Monopolies vs. Competitive Markets:
Ever since the secondary domain market began to take root two years ago, NSI, whose monopoly was supposed to be regulated and controlled, has tried to close the door on competition like they have in other market segments. Waste, inefficiency, bureaucracy and illegitimacy are overthrowing free markets and relatively efficient capitalism. Didnít we learn enough from watching how companies like Enron, WorldCom, and Adelphia manipulate markets and government processes to obtain enormous wealth? With the WLS we have a chance to stop another injustice that has yet to come to fruition.
In fact, the Verisign Registrar has been losing enormous numbers of customers and market share ever since 1999 when the registration marketplace opened up. This is clearly because customers, frustrated with the high prices and poor services from the 100% monopoly days, turned to competitors, who were cheaper, more responsive and often bundle added services with each registration. It makes no sense to unwind the progress achieved so far by permitting Verisign to extend its monopoly status, which will, no doubt, result in harm to consumers. The only purpose of the WLS is to line the pockets of Verisign and SnapNames, who will be free from all competition in the secondary market for domain names. They will be able to control what happens to every expired domain name - despite the fact that they have no way of legally establishing any rights to those names.
The only place competition in the domain space has worked and proven profitable to competitors is in the secondary market, which includes the deleted-domains market space. This piece of the market feeds about a hundred small companies and their employees. The most innovative ones get fed the most leading to lower prices and higher quality services for consumers Ė and leading to loss of money and monopoly power to Verisign. Conversely, enacting the WLS will immediately raise business costs to all small Verisign Registrar competitors (who are also customers of the Registry) forcing many of them to fail and the others to defray their increased costs by raising prices to consumers or cutting services. This is by design of Verisign in its attempt to monopolize the secondary domain market, and put it competitors out of business through unfair means, while manipulating ICANN board members and politicians in their districts.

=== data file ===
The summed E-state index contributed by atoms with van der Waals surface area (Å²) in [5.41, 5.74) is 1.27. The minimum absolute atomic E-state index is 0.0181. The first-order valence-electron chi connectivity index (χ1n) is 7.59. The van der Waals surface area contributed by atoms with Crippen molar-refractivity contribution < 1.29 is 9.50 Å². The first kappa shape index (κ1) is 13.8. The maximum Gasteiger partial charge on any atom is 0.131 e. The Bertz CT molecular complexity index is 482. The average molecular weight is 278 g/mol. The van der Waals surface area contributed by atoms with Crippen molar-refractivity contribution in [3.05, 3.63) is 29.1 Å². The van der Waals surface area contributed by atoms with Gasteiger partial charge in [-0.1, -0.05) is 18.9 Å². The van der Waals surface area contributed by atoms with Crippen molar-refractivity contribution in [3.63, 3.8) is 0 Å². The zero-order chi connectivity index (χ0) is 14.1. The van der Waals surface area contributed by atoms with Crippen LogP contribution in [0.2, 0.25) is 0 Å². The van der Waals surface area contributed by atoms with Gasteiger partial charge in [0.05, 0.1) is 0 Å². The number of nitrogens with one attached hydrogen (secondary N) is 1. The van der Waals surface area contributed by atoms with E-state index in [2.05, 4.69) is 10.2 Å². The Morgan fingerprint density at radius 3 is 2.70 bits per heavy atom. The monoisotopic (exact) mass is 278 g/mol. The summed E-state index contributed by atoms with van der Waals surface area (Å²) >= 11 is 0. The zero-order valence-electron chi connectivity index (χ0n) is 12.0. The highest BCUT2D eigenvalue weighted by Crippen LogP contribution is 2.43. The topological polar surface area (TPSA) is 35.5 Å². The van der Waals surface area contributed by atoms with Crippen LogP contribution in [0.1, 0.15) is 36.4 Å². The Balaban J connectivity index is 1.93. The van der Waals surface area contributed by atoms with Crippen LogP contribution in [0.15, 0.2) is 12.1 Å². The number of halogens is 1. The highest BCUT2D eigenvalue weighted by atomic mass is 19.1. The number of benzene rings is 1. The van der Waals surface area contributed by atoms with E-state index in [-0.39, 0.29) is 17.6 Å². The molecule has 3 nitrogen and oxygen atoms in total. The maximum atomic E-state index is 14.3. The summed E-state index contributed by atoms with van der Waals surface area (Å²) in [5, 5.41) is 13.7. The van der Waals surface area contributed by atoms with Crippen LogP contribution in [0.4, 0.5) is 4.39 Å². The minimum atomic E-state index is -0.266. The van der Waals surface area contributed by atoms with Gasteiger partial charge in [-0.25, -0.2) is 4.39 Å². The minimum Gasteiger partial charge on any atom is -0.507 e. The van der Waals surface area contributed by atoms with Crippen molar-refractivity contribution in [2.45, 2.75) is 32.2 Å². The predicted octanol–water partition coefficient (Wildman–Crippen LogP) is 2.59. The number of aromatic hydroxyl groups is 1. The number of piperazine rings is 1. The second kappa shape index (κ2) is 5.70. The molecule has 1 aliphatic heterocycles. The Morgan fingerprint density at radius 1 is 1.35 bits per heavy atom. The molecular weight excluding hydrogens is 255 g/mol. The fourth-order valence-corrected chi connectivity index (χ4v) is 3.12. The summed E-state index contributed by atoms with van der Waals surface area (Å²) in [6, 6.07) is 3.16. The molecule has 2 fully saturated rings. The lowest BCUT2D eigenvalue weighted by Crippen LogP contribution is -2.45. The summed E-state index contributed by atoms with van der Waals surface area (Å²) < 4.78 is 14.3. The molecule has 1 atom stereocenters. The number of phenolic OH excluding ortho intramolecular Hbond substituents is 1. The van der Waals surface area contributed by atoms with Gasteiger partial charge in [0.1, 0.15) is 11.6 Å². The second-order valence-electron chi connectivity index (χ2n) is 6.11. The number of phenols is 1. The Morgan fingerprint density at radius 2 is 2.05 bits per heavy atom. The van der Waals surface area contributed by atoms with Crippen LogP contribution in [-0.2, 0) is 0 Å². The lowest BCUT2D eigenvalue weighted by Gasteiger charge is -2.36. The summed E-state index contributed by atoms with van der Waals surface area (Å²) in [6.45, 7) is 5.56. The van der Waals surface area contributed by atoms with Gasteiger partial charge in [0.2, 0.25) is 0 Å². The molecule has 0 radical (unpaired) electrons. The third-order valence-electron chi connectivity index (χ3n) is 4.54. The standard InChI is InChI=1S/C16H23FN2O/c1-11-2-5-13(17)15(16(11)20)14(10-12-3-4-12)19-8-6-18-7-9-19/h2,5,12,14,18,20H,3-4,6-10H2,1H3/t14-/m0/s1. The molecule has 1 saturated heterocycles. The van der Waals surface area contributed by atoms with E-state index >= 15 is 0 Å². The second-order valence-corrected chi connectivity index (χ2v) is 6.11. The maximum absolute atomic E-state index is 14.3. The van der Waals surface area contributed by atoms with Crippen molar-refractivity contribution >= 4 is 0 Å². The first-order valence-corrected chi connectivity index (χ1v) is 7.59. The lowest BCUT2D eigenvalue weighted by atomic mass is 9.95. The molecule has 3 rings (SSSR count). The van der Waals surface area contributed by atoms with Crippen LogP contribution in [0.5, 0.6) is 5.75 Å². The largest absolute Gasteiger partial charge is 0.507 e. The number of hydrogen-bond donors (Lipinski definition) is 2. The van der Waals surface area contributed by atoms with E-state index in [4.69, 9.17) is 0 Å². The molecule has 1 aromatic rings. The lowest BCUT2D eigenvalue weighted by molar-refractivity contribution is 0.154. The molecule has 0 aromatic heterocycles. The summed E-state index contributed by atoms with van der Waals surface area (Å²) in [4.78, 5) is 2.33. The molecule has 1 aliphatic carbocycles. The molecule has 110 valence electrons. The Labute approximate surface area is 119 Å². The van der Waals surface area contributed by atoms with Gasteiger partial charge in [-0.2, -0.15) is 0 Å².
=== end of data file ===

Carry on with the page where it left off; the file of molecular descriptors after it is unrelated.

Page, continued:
This is simply a case of two companies, with mischievous intent, colluding to take 100 percent control of a currently competitive market space. There is one large company with a monopolistic past and one pawn to pretend the public supports the move. The only other ICANN-accredited registrars who voted in favor of the WLS were either owned or closely connected to these two companies. But the wishes of the ICANN Registrarís Constituency was thrown out the window when the ICANN board (including a SnapName board member) caused the board vote in favor of the WLS Ė ironically, only weeks after ICANN publicly stated they could not handle their mission. www.icann.org/general/lynn-reform-proposal-24feb02.htm
Verisign has signed on SnapNames so that is the biggest proponent of the service, instead of being its biggest opponent which it would otherwise be. Small registrars are not nearly as vocal or powerful, so many will just get steamrolled out of business. With the new system these other registrars who specialize in the secondary market would have little value-add to offer their clients. There is no reason to use them on the WLS since they couldn't distinguish themselves. They also would have little use for the equipment, employees, and other resources they currently utilize in the secondary market. All of their recent investment in building this area of their businesses could become worthless overnight if Verisign is handed the rights to every expiring domain.